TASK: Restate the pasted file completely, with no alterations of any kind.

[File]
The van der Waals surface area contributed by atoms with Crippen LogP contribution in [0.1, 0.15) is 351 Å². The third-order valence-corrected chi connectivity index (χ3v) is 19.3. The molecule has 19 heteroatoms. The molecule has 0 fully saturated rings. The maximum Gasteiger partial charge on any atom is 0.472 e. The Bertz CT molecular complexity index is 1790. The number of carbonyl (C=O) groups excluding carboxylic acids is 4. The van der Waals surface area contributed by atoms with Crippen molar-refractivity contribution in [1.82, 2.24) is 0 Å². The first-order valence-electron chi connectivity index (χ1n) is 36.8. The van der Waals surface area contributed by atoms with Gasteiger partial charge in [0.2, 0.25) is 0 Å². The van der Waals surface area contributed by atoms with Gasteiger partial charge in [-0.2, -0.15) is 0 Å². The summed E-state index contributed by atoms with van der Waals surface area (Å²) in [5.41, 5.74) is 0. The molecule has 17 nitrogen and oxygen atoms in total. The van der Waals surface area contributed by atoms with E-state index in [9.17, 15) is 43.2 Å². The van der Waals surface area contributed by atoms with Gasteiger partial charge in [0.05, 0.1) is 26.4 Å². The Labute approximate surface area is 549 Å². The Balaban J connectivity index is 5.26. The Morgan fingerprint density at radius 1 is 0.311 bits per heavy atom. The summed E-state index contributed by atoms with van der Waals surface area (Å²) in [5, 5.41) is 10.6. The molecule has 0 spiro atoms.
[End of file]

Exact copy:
The van der Waals surface area contributed by atoms with Crippen LogP contribution in [0.1, 0.15) is 351 Å². The third-order valence-corrected chi connectivity index (χ3v) is 19.3. The molecule has 19 heteroatoms. The molecule has 0 fully saturated rings. The maximum Gasteiger partial charge on any atom is 0.472 e. The Bertz CT molecular complexity index is 1790. The number of carbonyl (C=O) groups excluding carboxylic acids is 4. The van der Waals surface area contributed by atoms with Crippen molar-refractivity contribution in [1.82, 2.24) is 0 Å². The first-order valence-electron chi connectivity index (χ1n) is 36.8. The van der Waals surface area contributed by atoms with Gasteiger partial charge in [0.2, 0.25) is 0 Å². The van der Waals surface area contributed by atoms with Gasteiger partial charge in [-0.2, -0.15) is 0 Å². The summed E-state index contributed by atoms with van der Waals surface area (Å²) in [5.41, 5.74) is 0. The molecule has 17 nitrogen and oxygen atoms in total. The van der Waals surface area contributed by atoms with E-state index in [9.17, 15) is 43.2 Å². The van der Waals surface area contributed by atoms with Gasteiger partial charge in [0.05, 0.1) is 26.4 Å². The Labute approximate surface area is 549 Å². The Balaban J connectivity index is 5.26. The Morgan fingerprint density at radius 1 is 0.311 bits per heavy atom. The summed E-state index contributed by atoms with van der Waals surface area (Å²) in [5, 5.41) is 10.6. The molecule has 0 spiro atoms.